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THE HEALTHY TRAVELER

Here's What a Ship Infirmary Can Do : Cruise ship doctors have varying abilities; it's appropriate to ask about medical staffing, equipment and insurance coverages before booking.

September 12, 1993|KATHLEEN DOHENY

Minutes after a cruise ship sets sail, experienced ship doctors brace themselves.

"People come knocking on the infirmary door," said Dr. Oliver R. Di Pietro, the fleet physician-in-chief for Norwegian Cruise Line. They pack in such a hurry, they often forget daily medications such as blood pressure tablets or birth control pills, he said.

Then other problems can strike: Heart attack, chest pain, strokes and hip fractures are among the most serious. Garden-variety ailments abound, including sunburn, headaches, ankle sprains, bladder infections, bronchitis and colds.

"On an average seven-day cruise, on an average-size ship of about 2,000 passengers, we see about 150 patients, or 20 a day," Di Pietro said.

No matter how minor the problem, passengers can get anxious about the quality of shipboard medicine, their jitters fueled by horror stories. One former Los Angeles cruise doctor, who last provided shipboard care in 1975, told of a colleague who was called upon to sew up a lacerated scalp without proper anesthesia and of a passenger who suffered a skull fracture but was not evacuated.

The caliber of shipboard medical care has risen since then, said Di Pietro and other cruise doctors. Still, there is room for improvement. In fact, the American College of Emergency Physicians subgroup interested in maritime medicine and headed by Dr. Carter Hill, a Seattle emergency physician, expects to issue guidelines within the next few weeks encouraging cruise lines to hire qualified physicians and to maintain certain equipment standards.

"It's not a maritime law, but it is the standard in the industry that ships don't sail without a physician there 24 hours, seven days a week," said Hill, who also consults as medical director for Holland America Line and Windstar Cruises.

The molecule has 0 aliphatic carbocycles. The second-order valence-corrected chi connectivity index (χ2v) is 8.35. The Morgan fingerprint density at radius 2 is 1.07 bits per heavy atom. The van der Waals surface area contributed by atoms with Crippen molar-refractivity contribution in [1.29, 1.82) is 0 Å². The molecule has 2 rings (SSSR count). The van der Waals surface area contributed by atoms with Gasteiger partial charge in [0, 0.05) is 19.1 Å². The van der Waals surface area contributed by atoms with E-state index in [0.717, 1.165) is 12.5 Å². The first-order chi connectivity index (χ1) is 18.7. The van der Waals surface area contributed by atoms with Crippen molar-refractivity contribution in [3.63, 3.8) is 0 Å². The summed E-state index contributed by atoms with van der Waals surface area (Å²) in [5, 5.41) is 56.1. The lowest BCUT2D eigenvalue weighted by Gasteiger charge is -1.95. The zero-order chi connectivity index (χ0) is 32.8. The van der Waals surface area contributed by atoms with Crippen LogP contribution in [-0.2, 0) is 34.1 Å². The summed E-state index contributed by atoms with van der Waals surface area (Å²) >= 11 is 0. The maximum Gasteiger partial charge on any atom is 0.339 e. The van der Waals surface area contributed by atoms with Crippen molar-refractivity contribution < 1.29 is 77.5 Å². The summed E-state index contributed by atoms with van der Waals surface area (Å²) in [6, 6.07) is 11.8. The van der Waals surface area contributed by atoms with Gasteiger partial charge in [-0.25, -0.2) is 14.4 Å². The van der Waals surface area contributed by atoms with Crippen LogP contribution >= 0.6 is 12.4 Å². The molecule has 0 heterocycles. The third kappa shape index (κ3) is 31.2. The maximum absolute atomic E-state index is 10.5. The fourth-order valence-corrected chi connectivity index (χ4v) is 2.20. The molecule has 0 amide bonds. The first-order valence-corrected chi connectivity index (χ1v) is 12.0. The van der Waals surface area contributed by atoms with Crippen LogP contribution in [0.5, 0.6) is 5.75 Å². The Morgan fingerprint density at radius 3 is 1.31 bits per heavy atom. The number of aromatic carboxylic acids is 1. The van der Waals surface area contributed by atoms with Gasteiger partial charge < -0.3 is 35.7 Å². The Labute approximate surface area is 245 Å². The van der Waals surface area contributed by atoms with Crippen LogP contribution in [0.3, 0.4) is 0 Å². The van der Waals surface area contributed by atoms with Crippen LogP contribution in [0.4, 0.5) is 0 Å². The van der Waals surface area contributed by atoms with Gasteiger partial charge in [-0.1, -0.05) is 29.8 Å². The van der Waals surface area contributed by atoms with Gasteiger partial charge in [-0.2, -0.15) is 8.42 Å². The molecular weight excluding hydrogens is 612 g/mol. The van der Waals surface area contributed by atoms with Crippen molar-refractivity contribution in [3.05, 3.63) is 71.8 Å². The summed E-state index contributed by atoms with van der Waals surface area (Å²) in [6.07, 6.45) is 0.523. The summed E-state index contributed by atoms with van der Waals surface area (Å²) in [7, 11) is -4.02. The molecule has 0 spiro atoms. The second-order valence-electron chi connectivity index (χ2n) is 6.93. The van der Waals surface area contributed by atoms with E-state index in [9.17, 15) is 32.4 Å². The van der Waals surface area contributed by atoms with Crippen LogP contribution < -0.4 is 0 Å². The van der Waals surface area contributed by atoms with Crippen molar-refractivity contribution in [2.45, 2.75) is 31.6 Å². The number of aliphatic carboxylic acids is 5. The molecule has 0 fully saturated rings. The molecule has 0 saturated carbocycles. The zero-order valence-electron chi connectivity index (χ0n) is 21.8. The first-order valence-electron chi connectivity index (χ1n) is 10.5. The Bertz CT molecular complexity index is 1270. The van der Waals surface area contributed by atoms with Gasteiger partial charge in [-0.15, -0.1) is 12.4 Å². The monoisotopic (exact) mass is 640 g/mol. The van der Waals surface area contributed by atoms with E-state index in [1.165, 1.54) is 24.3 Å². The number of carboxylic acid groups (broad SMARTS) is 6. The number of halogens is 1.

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How qualified are shipboard physicians?

"It is extremely variable," Hill acknowledged. "Our guidelines will urge the industry to try to standardize to a higher level, to hire more qualified physicians."

Part of the difficulty, Hill said, is that many cruise lines have non-medical people making decisions about the hiring of shipboard doctors. Cost is a consideration, with a physician who accepts a lower salary often hired over a more qualified doctor who wants more money, Hill said.

Rather than specifying which type of medical training a ship doctor should have, his committee's guidelines "will probably recommend that the industry hire (doctors) prepared (for) and capable of dealing with emergencies," he said. "I personally feel the best would be a family physician who has experience with emergency medicine."

Advising cruise lines on necessary medical equipment is complex, Hill said, because the optimal setup depends on the risk factors of the passengers, the distances the ship travels from ports and other variables. In general, he said, ships with 1,000 passengers should have a defibrillator (a device that restores normal heart beat), the ability to evaluate electrocardiograms (EKGs) and basic laboratory facilities for routine tests, such as a complete blood count.

Also important is a cardiac arrest team prepared to deliver prompt attention to a passenger who develops heart problems or has an attack anywhere on the ship. "I don't think that's consistently done," Hill said, adding that many lines do not follow even the minimum equipment guidelines.

"The ability to do X-rays is not absolute," Hill said, reasoning that a patient could be splinted and evacuated.

Even the best medical facilities on cruise ships can't be compared to clinics on land. "It's not like being at the UCLA Medical Center emergency room," Di Pietro said. Passengers who are seriously ill are stabilized until it is possible to evacuate them to a hospital, either by air or by sailing to a port.

Evacuations are not common. Last year, 150 of the 250,000 passengers who sailed Holland America were evacuated, Hill said. Of those, 50 had heart problems, five of those had heart attacks and two of the heart attack victims died. "That's not unusual even for the care of a heart attack (patient) off a ship," Hill added.

Luckily, most problems don't get this serious. Sometimes passengers create their own misery. "There is a lot of overindulgence," Di Pietro said. "On a ship, they want to enjoy every minute." Too much food, drink and sun top the excess list for passengers.

Caution is especially advised for the first two days, the most dangerous and likely for mishaps, according to a review of infirmary visits conducted by Holland America. "People are stressed from the first day, and they go to the captain's party and drink too much," Hill said. As a result, the cruise line has sometimes delayed parties until guests are more rested.

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